Digital Advertising

How Many Weeks for Consideration and Conversion Campaign Ads to Work?

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By Chantal India, on 15 May 2024

Before we get anyone’s hopes up, let us start off by making one thing very clear: there is no magic number that works for every campaign, no one-size-fits-all answer to this very common question. That being said, understanding the typical timelines and factors that influence campaigns can help set realistic expectations and guide your digital marketing strategies. While anywhere from 1 to 4 weeks is a widely agreed upon time frame, the truth is that it depends on the configuration of your campaign. Important components such as the campaign budget, objective, audience and market, among others, will strongly influence the time it takes for your campaign to optimize and start functioning efficiently.

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How Many Weeks for Consideration and Conversion Campaign Ads to Work

The key to an optimized campaign is similar to that of achieving statistical significance: having enough volume of results. Ad platform algorithms go through a continuous learning process based on previous knowledge and audience insights, as well as on each campaign’s individual performance. In other words, each campaign goes through its own learning phase, collecting information as it goes and learning from its performance. For a campaign to be effective, it needs a substantial volume of results from which solid conclusions and insights can be drawn.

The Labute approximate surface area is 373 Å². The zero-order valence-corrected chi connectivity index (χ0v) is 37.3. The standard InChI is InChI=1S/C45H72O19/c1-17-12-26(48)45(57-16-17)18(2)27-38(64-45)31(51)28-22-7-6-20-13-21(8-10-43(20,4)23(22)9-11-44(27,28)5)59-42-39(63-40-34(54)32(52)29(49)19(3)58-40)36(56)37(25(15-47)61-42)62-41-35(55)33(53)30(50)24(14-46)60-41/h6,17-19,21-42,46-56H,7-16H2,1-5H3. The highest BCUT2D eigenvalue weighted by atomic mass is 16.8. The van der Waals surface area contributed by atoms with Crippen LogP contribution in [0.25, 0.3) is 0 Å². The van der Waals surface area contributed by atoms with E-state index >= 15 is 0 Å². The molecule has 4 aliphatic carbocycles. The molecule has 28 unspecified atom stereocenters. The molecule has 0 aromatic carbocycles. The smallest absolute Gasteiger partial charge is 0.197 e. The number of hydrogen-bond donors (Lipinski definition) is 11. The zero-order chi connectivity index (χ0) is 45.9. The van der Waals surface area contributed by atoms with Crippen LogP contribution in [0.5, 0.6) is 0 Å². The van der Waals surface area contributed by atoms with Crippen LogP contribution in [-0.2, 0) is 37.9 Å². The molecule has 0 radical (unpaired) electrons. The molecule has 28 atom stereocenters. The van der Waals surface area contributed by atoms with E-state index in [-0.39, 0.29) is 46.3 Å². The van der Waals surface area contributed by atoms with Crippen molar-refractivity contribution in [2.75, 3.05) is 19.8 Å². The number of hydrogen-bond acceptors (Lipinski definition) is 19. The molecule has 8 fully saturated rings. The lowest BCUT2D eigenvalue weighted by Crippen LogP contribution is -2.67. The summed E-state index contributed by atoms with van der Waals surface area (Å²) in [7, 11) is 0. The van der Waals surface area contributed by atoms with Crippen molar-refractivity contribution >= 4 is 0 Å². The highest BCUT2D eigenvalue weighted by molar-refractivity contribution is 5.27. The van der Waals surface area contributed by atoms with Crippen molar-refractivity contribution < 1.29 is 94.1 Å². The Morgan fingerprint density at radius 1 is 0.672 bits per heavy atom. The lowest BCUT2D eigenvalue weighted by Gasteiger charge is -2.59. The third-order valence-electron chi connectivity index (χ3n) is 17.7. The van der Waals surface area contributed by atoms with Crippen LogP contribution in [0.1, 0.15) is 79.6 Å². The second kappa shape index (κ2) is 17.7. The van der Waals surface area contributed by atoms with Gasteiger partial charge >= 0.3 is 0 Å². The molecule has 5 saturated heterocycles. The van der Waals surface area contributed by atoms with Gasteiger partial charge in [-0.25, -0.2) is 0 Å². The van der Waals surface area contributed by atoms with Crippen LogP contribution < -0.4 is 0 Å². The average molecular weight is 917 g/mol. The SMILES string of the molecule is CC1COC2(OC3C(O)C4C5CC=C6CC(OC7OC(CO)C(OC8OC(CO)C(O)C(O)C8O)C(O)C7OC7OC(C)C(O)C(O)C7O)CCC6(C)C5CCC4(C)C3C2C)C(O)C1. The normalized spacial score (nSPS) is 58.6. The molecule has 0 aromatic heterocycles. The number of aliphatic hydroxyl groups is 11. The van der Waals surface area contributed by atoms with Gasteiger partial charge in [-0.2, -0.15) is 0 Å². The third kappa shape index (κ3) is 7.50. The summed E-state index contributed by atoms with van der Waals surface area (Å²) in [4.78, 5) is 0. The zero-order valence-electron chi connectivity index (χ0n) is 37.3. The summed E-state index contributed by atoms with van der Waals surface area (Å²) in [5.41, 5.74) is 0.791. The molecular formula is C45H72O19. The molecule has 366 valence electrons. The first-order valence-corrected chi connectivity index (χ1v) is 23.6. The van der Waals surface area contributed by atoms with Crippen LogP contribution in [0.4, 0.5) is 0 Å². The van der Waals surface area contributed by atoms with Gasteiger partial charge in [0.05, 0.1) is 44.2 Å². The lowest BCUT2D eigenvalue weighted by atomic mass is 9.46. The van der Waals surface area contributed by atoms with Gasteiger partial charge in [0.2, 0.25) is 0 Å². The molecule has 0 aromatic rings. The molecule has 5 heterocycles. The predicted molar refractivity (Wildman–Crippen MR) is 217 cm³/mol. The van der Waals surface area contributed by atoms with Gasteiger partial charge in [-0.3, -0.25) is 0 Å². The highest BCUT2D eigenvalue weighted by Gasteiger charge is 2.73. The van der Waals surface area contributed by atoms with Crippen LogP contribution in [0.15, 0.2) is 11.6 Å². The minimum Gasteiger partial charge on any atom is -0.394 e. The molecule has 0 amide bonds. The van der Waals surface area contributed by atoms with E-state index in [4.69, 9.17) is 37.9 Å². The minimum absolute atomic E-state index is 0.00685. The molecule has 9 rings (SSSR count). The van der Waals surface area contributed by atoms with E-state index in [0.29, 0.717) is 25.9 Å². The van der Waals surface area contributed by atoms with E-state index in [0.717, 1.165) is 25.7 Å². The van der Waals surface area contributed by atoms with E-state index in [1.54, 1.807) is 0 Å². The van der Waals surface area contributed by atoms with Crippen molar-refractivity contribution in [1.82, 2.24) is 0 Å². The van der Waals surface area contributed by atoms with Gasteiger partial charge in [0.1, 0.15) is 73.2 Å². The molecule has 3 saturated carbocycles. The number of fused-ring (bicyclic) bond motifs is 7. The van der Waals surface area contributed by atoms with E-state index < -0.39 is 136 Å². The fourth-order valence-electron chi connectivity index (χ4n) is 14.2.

One of the big questions is, what can be considered “enough results”? Meta Ads, for example, tells us that to exit a learning phase, a campaign must have generated at least 50 conversion events (results) in a 7 day period. Although each platform works differently, this can be a useful rule-of-thumb for other platforms whose algorithms tend to work in a similar fashion. However, several factors play a role in generating this volume.

What Factors Play a Role in Generating “Enough Results”?

Campaign Goals

The main goal of your campaign matters significantly, as this is what will define the conversion event or results metric.

  • Consideration campaigns are normally attributed to the middle of the funnel. This generally involves campaign objectives such as generating traffic, website clicks, video views, or user engagement. It can also include slightly more conversion-oriented actions such as app installs or in-platform lead generation. They are designed to nurture interest, educate potential customers, and ultimately guide them toward making a decision. These actions generally require less effort or commitment from the user, making them easier to achieve. Therefore, they tend to have lower costs per result (or CPAs, Cost Per Action). This means that, as a general rule and all other things equal, consideration campaigns will most likely be quicker to reach stability than conversion campaigns.